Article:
The invention, its utility and applications will now be described with reference to the following examples 5 through 9, it being understood that these examples are provided to illustrate the invention and are not limiting in nature.
A solution having 0.0114 mg/Mol. of the composition was assayed in a DHFR assay system specifically designed to measure methotrexate in blood and body fluids using a Tris-EDTA buffer at pH 7.6 containing NADPH and folate as substrate. Coal tar distillates were decolorized and dissolved in DMSO. The samples were then analyzed by the aforementioned DHFR assay system. It was found that coal tar distillates demonstrated a significant inhibitor effect equivalent to 17,000 and 23000 nM MTX. The presence of coal tar distillates in neoplastic cell cultures blocks the conversion of dihydrofolate to tetrahydrofolate.
For chemotherapeutic or ectopic pregnancy treatment, the mixture can be solubilized in DMSO or other suitable solvent, and diluted to a dosing of 0.0114 mg/Mol. of internal standard solution.
Treatment of rheumatoid arthritis typically utilizes a single dosing 70% lower, or 0.0003 mg/Mol., administered once or twice weekly depending upon the severity of the condition and patient response rate. For rheumatoid arthritis and lupus the dose may be given weekly whether by injection or oral administration.
OncoX may be used in a method of inhibiting vascular smooth muscle cell proliferation and vascular restenosis following angioplasty when formulated into a pharmaceutically acceptable carrier, including salts and solvates thereof. A 2-hour infusion of OncoX at the time of balloon angioplasty may reduce vessel wall-associated thrombin activity. It is contemplated that a second, delayed infusion may reduce restenosis by a greater extent than a single early infusion. The invention is useful therapeutically in the treatment of abrupt closure or restenosis in the context of angioplasty and would be administered in conventional formulations for systemic administration as is known in the art. Typical such formulations may be found, for example, in the text, Remington's Pharmaceutical Sciences, (Mack Publishing Co., Easton Pa., latest edition), incorporated herein by reference.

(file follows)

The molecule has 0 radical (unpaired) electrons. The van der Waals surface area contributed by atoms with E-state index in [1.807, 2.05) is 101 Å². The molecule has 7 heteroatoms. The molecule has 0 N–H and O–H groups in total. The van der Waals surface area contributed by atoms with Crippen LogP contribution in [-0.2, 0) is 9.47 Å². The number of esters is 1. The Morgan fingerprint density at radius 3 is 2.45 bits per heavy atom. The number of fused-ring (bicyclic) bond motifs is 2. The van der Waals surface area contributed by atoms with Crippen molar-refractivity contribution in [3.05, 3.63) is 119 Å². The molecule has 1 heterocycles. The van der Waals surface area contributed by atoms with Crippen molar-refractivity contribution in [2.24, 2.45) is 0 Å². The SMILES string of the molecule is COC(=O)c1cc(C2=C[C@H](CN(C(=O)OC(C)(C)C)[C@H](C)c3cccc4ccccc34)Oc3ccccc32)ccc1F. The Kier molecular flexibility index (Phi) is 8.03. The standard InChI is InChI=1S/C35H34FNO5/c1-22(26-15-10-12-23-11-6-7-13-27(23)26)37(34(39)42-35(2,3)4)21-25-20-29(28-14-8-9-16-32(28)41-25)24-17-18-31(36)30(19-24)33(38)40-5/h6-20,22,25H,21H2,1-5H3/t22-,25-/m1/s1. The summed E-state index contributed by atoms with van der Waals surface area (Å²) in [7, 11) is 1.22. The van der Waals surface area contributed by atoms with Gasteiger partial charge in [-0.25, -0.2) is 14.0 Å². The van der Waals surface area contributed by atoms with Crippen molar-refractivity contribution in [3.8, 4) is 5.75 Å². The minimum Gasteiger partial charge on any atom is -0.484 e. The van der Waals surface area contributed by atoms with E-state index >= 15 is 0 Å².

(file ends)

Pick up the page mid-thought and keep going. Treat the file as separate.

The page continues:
The appropriate dosage range selected by the physician depends on the choice of antagonist, the route of administration, the nature of the formulation, and the nature of the patient's illness. Suitable doses, however, are in the range of about 0.1-100 ug/kg of subject. There may be wide variations in the dosages in view of the differing efficiencies of various routes of administration. For example, oral administration may require higher doses than administration by intravenous injection. Variations in these dosage levels can be adjusted using standard empirical routines for optimization as is well understood in the art. For cancer treatment generally higher doses are used which are often administered intravenously or intramuscularly.
Oral administration in tablet form is often preferred when low doses are being administered since absorption is rapid and effective serum levels are obtained. When injections are used, they may be given by the intramuscular, intravenous, intra-arterial or intrathecal routes. However, formulations containing benzyl alcohol must not be used for intrathecal or high dose therapy. Parenteral drug products should be inspected visually for particulate matter and discoloration prior to administration, whenever the solution and container permit.
For choriocarcinoma and similar trophoblastic diseases, OncoX may be administered orally or intramuscularly in doses of 5 to 30 mg daily for a five-day course. Such courses may be repeated for 3 to 5 times, with rest periods of one or more weeks interposed between courses, until any manifesting toxic symptoms subside. The effectiveness of therapy may be evaluated by 24 hour quantitative analysis of urinary chorionic gonadotropin (hCG). One to two courses of OncoX after normalization of hCG is usually recommended. Before each course of the drug careful clinical assessment is important. Cyclic combination therapy of OncoX with other antitumor drugs may be useful.
Since hydatidiform mole may precede choriocarcinoma, prophylactic chemotherapy with OncoX is recommended. Chorioadenoma destruens is considered to be an invasive form of hydatidiform mole. OncoX may be administered in these disease states in doses similar to those recommended for choriocarcinoma.